A Dawson County nurse working at the senior center leaves Friday for a medical mission trip to Honduras in Central America.
Dedri Bruce and 14 other medical professionals from North Georgia will spend nine days and eight nights treating malaria and meeting other medical needs of villagers in an area known as the mosquito coast.
We have a little clinic in a village called Limon where malaria is rampant, Bruce said. We sleep in dorm rooms upstairs, and the clinic is downstairs.
During the day, the team treats patients at the clinic, then heads to remote areas to set up makeshift clinics in a school or church.
The schools here have no running water, and the churches are cinderblock buildings with a roof and open sides, she said. Its very primitive, but the people are so appreciative and they have so little.
Bruces team is the next to last group into the area before the clinic closes for three months during the rainy season.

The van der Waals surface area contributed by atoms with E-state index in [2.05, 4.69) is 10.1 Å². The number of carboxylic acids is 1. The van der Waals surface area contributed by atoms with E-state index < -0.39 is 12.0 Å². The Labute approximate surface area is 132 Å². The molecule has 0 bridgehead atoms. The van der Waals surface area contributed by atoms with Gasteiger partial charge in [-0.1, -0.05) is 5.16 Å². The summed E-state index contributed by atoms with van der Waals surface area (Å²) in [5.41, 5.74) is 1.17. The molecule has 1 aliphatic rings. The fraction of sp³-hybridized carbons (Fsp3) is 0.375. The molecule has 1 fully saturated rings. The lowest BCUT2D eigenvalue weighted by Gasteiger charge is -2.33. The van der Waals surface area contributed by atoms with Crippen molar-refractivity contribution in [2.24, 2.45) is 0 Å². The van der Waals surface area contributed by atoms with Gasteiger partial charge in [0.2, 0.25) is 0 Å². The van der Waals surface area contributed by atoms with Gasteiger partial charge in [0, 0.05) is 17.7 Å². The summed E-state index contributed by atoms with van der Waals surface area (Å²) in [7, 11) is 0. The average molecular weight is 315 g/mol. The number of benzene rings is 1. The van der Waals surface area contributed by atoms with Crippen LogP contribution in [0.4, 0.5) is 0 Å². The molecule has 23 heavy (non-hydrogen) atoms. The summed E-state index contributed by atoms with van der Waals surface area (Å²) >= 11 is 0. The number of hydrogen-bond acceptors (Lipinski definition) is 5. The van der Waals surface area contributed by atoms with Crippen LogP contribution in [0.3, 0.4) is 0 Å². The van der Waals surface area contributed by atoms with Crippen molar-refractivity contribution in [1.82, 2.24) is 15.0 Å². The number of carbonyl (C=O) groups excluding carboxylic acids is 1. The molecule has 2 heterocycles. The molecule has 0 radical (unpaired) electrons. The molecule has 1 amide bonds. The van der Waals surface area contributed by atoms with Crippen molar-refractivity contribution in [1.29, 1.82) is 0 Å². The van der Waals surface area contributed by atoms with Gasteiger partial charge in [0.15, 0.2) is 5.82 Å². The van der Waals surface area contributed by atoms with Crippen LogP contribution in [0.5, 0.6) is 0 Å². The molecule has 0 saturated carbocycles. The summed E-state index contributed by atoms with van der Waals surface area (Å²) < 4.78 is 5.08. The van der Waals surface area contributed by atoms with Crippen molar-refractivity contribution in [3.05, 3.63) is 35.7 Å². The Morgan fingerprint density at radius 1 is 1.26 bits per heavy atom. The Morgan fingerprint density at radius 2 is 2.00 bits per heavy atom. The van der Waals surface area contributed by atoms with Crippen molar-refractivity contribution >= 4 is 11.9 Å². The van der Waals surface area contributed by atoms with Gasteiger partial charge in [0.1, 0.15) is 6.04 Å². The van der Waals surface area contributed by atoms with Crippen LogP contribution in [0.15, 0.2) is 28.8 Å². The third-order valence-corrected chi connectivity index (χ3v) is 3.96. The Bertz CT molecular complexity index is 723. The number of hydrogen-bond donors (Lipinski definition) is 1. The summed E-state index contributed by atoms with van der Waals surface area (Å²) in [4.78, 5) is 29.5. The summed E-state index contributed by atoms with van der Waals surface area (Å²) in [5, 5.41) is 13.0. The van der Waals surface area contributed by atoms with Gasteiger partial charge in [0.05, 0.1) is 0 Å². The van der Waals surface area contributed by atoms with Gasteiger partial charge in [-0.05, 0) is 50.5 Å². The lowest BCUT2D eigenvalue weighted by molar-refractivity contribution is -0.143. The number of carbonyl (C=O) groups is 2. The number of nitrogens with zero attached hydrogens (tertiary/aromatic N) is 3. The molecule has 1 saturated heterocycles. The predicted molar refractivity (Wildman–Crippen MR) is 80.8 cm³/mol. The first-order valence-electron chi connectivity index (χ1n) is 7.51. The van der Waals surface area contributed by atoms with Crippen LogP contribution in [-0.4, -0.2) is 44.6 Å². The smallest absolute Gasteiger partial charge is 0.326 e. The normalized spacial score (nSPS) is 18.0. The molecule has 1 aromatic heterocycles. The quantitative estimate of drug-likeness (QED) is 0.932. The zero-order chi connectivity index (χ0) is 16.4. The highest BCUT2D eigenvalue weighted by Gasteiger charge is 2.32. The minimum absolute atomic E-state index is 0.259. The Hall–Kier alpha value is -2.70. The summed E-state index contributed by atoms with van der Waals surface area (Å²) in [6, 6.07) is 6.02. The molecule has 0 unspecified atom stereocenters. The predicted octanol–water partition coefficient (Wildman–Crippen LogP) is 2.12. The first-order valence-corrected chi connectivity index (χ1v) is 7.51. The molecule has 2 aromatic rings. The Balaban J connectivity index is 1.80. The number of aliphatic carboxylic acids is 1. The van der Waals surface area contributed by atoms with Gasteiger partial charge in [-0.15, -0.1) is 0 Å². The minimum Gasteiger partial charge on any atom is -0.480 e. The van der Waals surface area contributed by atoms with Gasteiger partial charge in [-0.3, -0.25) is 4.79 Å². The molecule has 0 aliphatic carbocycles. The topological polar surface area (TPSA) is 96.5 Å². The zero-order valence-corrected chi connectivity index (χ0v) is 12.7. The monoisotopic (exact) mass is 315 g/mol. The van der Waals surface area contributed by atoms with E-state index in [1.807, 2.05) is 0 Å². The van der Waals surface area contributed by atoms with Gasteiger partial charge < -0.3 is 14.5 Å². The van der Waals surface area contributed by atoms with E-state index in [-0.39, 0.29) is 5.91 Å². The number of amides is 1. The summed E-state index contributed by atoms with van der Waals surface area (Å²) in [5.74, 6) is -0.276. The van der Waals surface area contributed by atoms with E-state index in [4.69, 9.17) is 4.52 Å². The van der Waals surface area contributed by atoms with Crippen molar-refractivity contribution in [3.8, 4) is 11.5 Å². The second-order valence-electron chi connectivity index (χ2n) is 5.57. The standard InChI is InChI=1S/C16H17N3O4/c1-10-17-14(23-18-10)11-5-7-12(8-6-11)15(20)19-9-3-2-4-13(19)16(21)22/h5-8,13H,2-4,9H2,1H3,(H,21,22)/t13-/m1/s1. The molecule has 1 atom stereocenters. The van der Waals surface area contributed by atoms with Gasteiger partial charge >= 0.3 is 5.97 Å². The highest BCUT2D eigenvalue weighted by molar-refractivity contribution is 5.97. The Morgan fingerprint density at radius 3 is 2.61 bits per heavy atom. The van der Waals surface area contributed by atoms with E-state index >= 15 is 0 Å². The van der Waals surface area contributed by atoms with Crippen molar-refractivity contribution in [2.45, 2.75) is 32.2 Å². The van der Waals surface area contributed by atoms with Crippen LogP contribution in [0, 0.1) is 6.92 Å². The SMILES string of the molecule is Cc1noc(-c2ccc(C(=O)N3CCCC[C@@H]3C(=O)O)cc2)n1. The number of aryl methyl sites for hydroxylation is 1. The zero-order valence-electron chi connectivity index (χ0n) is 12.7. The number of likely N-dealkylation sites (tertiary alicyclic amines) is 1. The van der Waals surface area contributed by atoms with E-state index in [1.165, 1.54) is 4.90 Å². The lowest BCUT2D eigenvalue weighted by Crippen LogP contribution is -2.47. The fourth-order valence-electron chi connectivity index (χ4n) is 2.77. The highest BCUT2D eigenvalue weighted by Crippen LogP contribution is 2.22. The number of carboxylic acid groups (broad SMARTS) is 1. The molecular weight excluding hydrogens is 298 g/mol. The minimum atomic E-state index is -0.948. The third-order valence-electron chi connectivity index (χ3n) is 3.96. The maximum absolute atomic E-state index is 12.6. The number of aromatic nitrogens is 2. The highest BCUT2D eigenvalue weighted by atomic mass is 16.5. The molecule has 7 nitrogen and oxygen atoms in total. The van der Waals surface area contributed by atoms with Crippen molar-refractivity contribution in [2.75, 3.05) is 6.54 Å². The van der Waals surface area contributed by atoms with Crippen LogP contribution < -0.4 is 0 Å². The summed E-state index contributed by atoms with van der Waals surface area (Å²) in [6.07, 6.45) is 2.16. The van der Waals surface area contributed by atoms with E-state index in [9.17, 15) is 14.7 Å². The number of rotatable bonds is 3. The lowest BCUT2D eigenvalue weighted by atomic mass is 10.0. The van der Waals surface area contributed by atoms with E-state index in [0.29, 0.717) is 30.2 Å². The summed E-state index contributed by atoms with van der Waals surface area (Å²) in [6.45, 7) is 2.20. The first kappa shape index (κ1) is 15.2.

Bruce began working with Dr. Ronald Beebe at Good News Clinics in Gainesville, and it was there that she learned about medical mission trips.
Its a God-thing, she said. I knew I was supposed to go somewhere and I was waiting to hear, and then it hit me like a lightning bolt. Thats where Im supposed to be.
This year marks Bruces third trip.
The place kind of haunts you after you leave, she said. You want to do so much for these people, but you know you can only do what you can do. Their government is so corrupt. Orphanages dont get any money from the government, and they rely on the kindness of others.
Bruce attends Harmony Baptist Church in Dawsonville.
They support me financially and send things with me to Honduras, she said. Ive got 300 pairs of flip-flops Im taking. And if anybody out there can pray for us, we sure need it.